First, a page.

Christopher H. Lim, Nanyang Technological University and Vincent Mack, Nanyang Technological University
Today, megacities have become synonymous with economic growth. In both developing and developed countries, cities with populations of 10 million or more account for one-third to one-half of their gross domestic product.
Many analysts and policymakers think this trend is here to stay. The rise of big data analytics and mobile technology should spur development, they assert, transforming metropolises like Shanghai, Nairobi and Mexico City into so-called “smart cities” that can leverage their huge populations to power their economies and change the power balance in the world.
As technology researchers, however, we see a less rosy urban future. That’s because digitization and crowdsourcing will actually undermine the very foundations of the megacity economy, which is typically built on some combination of manufacturing, commerce, retail and professional services.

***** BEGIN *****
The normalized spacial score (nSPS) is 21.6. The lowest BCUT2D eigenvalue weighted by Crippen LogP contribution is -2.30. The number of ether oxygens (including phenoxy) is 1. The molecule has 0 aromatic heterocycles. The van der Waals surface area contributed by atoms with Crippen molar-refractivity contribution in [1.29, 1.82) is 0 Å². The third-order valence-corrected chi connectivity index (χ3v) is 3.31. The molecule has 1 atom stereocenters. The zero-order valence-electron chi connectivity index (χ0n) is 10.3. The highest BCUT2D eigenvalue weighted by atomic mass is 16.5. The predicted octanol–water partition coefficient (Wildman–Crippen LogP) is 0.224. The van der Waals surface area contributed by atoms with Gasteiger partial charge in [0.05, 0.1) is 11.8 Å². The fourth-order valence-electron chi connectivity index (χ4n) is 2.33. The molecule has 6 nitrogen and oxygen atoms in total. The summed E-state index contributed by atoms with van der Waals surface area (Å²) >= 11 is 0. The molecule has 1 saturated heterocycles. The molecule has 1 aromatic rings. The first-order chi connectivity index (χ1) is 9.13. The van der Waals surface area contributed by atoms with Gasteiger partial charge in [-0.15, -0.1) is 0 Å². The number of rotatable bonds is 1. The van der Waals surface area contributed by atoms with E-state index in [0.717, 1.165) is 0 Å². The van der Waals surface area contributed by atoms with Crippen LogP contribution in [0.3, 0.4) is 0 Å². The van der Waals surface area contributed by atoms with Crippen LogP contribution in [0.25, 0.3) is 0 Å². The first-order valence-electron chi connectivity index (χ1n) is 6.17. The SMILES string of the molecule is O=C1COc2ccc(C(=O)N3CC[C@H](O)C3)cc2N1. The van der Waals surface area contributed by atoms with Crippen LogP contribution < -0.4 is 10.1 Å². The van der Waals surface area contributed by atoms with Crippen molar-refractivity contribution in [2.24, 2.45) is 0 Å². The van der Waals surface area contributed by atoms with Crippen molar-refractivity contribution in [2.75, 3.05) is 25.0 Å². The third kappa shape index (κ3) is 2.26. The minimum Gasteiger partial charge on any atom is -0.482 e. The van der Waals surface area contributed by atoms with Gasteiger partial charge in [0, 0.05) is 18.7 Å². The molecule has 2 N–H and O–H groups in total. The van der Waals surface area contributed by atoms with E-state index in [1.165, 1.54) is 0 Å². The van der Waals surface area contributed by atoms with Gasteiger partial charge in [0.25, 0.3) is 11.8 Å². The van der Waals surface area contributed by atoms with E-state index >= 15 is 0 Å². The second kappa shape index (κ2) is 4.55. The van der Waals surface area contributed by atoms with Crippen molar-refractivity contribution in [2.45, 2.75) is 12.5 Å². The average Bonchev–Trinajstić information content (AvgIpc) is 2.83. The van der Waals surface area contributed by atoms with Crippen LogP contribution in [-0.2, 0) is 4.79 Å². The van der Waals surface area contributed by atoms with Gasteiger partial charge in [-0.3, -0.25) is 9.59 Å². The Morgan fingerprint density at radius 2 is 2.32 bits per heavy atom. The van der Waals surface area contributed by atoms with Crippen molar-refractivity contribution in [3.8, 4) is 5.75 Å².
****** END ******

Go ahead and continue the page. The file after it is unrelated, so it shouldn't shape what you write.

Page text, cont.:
The exact formula differs from region to region, but all megacities are designed to maximize the productivity of their massive populations. Today, these cities lean heavily on economies of scale, by which increased production brings cost advantages, and on the savings and benefits of co-locating people and firms in neighborhoods and industrial clusters.
But technological advances are now upending these old business models, threatening future of megacities as we know them.
Manufacturing on the fritz
One classic example of a disruptive new technology is 3-D printing, which enables individuals to “print” everything from ice cream to machine parts.
As this streamlined technique spreads, it will eliminate some of the many links in the global production process. By taking out the “middle men,” 3-D printing may ultimately reduce the supply chain to just a designer on one end and a manufacturer on the other, significantly reducing the production costs of manufactured goods.
That’s good for the profit margins of transnational companies and consumers, but not for factory cities, where much of their transportation and warehousing infrastructure may soon become redundant. Jobs in manufacturing, logistics and storage, already threatened across many large sites, may soon be endangered globally.